Disabled Persons Trust
A Disabled Person’s Trust is a trust specifically designed for someone who is defined as “disabled” and offers favourable tax treatment for Inheritance Tax, Capital Gains Tax and Income Tax.
These trusts are a great way of making provision for a disabled person without impacting the person’s means tested benefits or leaving them vulnerable to financial abuse in the future – as the money will be held under the protection of the Trustees.
These trusts are usually created by Will and will not arise where someone dies Intestate (without a valid Will). A Disabled Person’s Trust can provide peace of mind to clients knowing that their loved one will be provided for following their death.
Who Qualifies As A Disabled Person?
For tax purposes, a person is classed as disabled if one or more of the following applies:
- They are incapable of managing their affairs or property due to a mental disorder as defined by the Mental Health Act 1983.
- They are receiving Attendance Allowance, DLA, PIP, an increased Disabled pension, constant Attendance Allowance; or Armed Forces independent payment; or
- They would be entitled to receive any of the above but fail to have a residence in the UK or are a resident in a care home, hospital, prison.
Types Of Trust
In simple terms, a trust is a legal “wrapper” to hold assets. The Donor (or Settlor) creates a trust by giving property to Trustees who hold the property on behalf of one or more persons (referred to as the beneficiaries).
There are many different types of trust including Discretionary Trusts and Interest in possession trusts. With Discretionary Trusts, Trustees choose whether and to whom (from a list of beneficiaries set out by the Settlor) to pay out income which means that a beneficiary has a hope of receiving funds as opposed to an absolute right to receive funds. In an Interest in possession trust, trust income will be paid to the beneficiary as of right, i.e. they have an absolute right to that income.
It is important that if a Disabled Person’s Trust has been included in your Will that you keep it under review, as it is possible for the disabled person to fall out of the definition of a ‘disabled person’ if they are no longer in receipt of the prescribed benefits, or if they regain mental capacity
What Is The Role Of The Trustees?
The role of the Trustees will be to consider making payments out of income and capital to the disabled person throughout their lifetime. It is possible (and prudent) to include provision for any money left in the trust on the disabled person’s death to be paid to a charity or other individuals (who do not need to be disabled themselves) as default beneficiaries.
What Are The Tax Implications Of A Trust?
The Trustees, as legal owners of property, are liable to pay income tax on the income arising from the trust property, and Capital Gains Tax on any gain deriving from any sale or the disposal of the property.
Where a Trust beneficiary is disabled or vulnerable, the Trustees may sometimes get special tax treatment provided certain conditions are satisfied about the nature of the trust and the circumstances of the beneficiary. Broadly speaking, the special tax treatment aims to tax the income and any gains of the trust in the same way as if the individual beneficiaries’ own allowances, release and rates applied. Essentially, the aim is to reduce the tax payable by the Trustees out of the trust so that the funds are preserved in the trust for the benefit of the disabled person.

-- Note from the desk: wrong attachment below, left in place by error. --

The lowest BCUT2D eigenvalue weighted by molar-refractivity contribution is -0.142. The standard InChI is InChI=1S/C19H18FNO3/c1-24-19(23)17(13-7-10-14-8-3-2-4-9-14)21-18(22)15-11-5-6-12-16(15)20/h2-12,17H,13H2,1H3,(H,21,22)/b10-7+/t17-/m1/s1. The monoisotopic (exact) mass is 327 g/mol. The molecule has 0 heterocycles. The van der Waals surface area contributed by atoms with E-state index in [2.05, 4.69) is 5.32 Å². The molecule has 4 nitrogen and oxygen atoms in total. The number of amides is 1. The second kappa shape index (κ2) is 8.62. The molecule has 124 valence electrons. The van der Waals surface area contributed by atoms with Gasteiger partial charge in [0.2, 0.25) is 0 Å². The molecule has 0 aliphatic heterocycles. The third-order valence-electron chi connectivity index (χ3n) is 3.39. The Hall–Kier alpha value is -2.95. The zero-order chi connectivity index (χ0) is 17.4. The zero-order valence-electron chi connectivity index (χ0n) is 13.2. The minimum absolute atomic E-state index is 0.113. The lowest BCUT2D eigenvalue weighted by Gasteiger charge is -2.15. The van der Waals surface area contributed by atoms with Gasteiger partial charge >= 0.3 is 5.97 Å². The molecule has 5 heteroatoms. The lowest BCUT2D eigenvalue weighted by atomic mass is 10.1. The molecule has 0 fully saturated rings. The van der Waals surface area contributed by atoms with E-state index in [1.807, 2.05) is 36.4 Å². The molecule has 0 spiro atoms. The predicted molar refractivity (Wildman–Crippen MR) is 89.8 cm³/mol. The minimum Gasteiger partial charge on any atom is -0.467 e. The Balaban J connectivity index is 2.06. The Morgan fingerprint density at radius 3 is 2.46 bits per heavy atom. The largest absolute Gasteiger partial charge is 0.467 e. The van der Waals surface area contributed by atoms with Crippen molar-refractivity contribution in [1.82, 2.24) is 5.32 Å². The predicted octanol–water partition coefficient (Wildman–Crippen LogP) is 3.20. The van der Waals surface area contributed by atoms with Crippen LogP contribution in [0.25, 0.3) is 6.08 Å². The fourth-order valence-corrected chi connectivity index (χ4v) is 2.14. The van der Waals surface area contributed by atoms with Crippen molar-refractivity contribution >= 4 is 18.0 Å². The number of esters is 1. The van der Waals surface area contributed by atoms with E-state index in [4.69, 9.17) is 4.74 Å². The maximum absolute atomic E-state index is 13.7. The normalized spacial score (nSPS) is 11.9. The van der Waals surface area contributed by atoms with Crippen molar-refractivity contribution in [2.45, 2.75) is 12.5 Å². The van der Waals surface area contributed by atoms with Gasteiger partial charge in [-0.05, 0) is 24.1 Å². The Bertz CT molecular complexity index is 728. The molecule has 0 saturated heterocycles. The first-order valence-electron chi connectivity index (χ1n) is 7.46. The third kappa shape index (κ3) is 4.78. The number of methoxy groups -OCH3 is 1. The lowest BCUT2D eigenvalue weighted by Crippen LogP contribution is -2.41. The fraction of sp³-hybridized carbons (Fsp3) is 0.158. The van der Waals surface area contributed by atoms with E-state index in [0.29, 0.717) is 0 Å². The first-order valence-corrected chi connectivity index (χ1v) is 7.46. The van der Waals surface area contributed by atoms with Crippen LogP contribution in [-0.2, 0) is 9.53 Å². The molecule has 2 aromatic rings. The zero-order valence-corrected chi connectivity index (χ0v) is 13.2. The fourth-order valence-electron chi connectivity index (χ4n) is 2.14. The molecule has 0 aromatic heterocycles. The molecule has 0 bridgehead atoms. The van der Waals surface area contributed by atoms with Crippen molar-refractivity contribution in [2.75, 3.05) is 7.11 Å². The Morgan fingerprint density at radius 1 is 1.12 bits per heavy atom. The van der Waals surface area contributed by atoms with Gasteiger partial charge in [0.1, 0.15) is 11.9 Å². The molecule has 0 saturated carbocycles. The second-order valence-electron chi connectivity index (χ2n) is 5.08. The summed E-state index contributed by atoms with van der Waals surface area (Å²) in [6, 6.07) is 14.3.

Capital Gains Tax & Inheritance Tax Reliefs
A disabled person trust may also have other taxable benefits.
Capital Gains Tax – The trust may have a full capital gains tax allowance as opposed to the half allowance which is normally available to trusts. To qualify for this the trust must secure that the disabled person must be entitled to at least half of the income of the trust or there needs to be a right that no other beneficiary can receive the income.
Vulnerable Beneficiary Election – The trustees and the disabled person could make an irrevocable vulnerable person election and then the trustees could make an annual claim for a tax rebate. The effect of this election would be that the trustees would pay tax at the rate applicable if the income had arisen directly to the disabled person. For income tax purposes the trustees would pay the same rate of tax as the disabled person would have paid. Once again, the qualifying criteria are strict and it may be necessary to ring fence trust assets to which it may apply.
Is There Another Option?
There is the option of setting up a discretionary trust in lifetime which does not have any of the tax benefits described above and will attract ten yearly charges and exit charges for inheritance tax purposes. This type of arrangement can benefit a disabled person but also other children, family members etc. with no restrictions as to the income and capital to be applied for the benefit of the disabled person.
If capital is released to the disabled person then this will affect benefits payable. Items can be bought from the trust for the benefit of the disabled person (not for resale) but these have to be reasonable to not affect the benefits. What is reasonable is open to interpretation. If the trust fund is likely to be below the threshold for inheritance tax (currently £325,000) this may be a more favourable option to take.
For further information regarding the above or if you would like to discuss a Wills & Probate related query with one of the team, please call us on 0800 011 6666 or e-mail the team at firstname.lastname@example.org.